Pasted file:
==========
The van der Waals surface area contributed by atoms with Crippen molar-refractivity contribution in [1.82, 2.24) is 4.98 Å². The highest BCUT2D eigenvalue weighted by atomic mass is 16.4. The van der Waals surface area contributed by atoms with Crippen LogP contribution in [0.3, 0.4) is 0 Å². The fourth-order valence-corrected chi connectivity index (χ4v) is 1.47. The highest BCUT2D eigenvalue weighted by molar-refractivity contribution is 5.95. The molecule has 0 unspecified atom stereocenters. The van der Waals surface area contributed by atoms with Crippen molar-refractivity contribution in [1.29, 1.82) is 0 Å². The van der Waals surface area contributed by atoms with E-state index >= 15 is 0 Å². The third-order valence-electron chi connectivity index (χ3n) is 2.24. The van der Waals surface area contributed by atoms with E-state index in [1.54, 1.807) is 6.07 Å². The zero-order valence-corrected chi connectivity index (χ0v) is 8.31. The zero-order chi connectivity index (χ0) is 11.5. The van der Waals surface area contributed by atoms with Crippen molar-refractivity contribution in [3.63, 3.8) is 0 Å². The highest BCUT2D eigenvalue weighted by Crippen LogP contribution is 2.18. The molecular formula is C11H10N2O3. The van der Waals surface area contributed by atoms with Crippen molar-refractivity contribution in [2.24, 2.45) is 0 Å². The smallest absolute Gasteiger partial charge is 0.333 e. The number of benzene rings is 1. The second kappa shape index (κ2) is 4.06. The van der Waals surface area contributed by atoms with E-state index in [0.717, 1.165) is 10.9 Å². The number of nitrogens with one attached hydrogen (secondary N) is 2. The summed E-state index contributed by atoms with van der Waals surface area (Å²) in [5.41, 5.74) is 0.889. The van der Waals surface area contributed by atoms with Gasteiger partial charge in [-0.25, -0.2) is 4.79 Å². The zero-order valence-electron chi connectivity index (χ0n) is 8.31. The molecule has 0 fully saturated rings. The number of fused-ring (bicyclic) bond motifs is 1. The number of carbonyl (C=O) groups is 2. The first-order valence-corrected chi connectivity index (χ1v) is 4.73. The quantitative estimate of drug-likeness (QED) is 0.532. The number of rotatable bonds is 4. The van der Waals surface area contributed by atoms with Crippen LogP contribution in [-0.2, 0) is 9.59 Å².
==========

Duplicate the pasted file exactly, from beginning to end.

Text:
The van der Waals surface area contributed by atoms with Crippen molar-refractivity contribution in [1.82, 2.24) is 4.98 Å². The highest BCUT2D eigenvalue weighted by atomic mass is 16.4. The van der Waals surface area contributed by atoms with Crippen LogP contribution in [0.3, 0.4) is 0 Å². The fourth-order valence-corrected chi connectivity index (χ4v) is 1.47. The highest BCUT2D eigenvalue weighted by molar-refractivity contribution is 5.95. The molecule has 0 unspecified atom stereocenters. The van der Waals surface area contributed by atoms with Crippen molar-refractivity contribution in [1.29, 1.82) is 0 Å². The van der Waals surface area contributed by atoms with E-state index >= 15 is 0 Å². The third-order valence-electron chi connectivity index (χ3n) is 2.24. The van der Waals surface area contributed by atoms with E-state index in [1.54, 1.807) is 6.07 Å². The zero-order valence-corrected chi connectivity index (χ0v) is 8.31. The zero-order chi connectivity index (χ0) is 11.5. The van der Waals surface area contributed by atoms with Crippen molar-refractivity contribution in [3.63, 3.8) is 0 Å². The highest BCUT2D eigenvalue weighted by Crippen LogP contribution is 2.18. The molecular formula is C11H10N2O3. The van der Waals surface area contributed by atoms with Crippen molar-refractivity contribution in [2.24, 2.45) is 0 Å². The smallest absolute Gasteiger partial charge is 0.333 e. The number of benzene rings is 1. The second kappa shape index (κ2) is 4.06. The van der Waals surface area contributed by atoms with E-state index in [0.717, 1.165) is 10.9 Å². The number of nitrogens with one attached hydrogen (secondary N) is 2. The summed E-state index contributed by atoms with van der Waals surface area (Å²) in [5.41, 5.74) is 0.889. The van der Waals surface area contributed by atoms with Gasteiger partial charge in [-0.25, -0.2) is 4.79 Å². The zero-order valence-electron chi connectivity index (χ0n) is 8.31. The molecule has 0 fully saturated rings. The number of fused-ring (bicyclic) bond motifs is 1. The number of carbonyl (C=O) groups is 2. The first-order valence-corrected chi connectivity index (χ1v) is 4.73. The quantitative estimate of drug-likeness (QED) is 0.532. The number of rotatable bonds is 4. The van der Waals surface area contributed by atoms with Crippen LogP contribution in [-0.2, 0) is 9.59 Å².